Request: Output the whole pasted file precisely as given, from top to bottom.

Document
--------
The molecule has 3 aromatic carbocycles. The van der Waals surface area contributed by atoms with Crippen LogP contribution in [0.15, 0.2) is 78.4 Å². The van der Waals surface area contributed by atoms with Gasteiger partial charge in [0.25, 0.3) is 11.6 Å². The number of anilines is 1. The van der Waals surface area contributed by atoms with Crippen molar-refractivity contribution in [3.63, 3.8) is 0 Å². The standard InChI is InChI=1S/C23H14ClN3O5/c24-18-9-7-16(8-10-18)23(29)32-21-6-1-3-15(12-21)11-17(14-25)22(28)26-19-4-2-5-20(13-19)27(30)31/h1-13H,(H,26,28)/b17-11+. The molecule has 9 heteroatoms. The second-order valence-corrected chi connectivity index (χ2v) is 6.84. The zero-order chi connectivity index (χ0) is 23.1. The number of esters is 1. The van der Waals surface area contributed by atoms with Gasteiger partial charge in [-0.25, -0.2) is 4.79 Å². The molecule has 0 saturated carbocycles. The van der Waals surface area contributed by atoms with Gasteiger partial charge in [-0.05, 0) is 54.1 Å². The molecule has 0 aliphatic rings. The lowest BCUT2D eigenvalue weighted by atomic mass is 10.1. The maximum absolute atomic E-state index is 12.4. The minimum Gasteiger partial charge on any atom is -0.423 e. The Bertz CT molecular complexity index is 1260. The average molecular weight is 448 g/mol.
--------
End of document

The molecule has 3 aromatic carbocycles. The van der Waals surface area contributed by atoms with Crippen LogP contribution in [0.15, 0.2) is 78.4 Å². The van der Waals surface area contributed by atoms with Gasteiger partial charge in [0.25, 0.3) is 11.6 Å². The number of anilines is 1. The van der Waals surface area contributed by atoms with Crippen molar-refractivity contribution in [3.63, 3.8) is 0 Å². The standard InChI is InChI=1S/C23H14ClN3O5/c24-18-9-7-16(8-10-18)23(29)32-21-6-1-3-15(12-21)11-17(14-25)22(28)26-19-4-2-5-20(13-19)27(30)31/h1-13H,(H,26,28)/b17-11+. The molecule has 9 heteroatoms. The second-order valence-corrected chi connectivity index (χ2v) is 6.84. The zero-order chi connectivity index (χ0) is 23.1. The number of esters is 1. The van der Waals surface area contributed by atoms with Gasteiger partial charge in [-0.25, -0.2) is 4.79 Å². The molecule has 0 saturated carbocycles. The van der Waals surface area contributed by atoms with Gasteiger partial charge in [-0.05, 0) is 54.1 Å². The molecule has 0 aliphatic rings. The lowest BCUT2D eigenvalue weighted by atomic mass is 10.1. The maximum absolute atomic E-state index is 12.4. The minimum Gasteiger partial charge on any atom is -0.423 e. The Bertz CT molecular complexity index is 1260. The average molecular weight is 448 g/mol.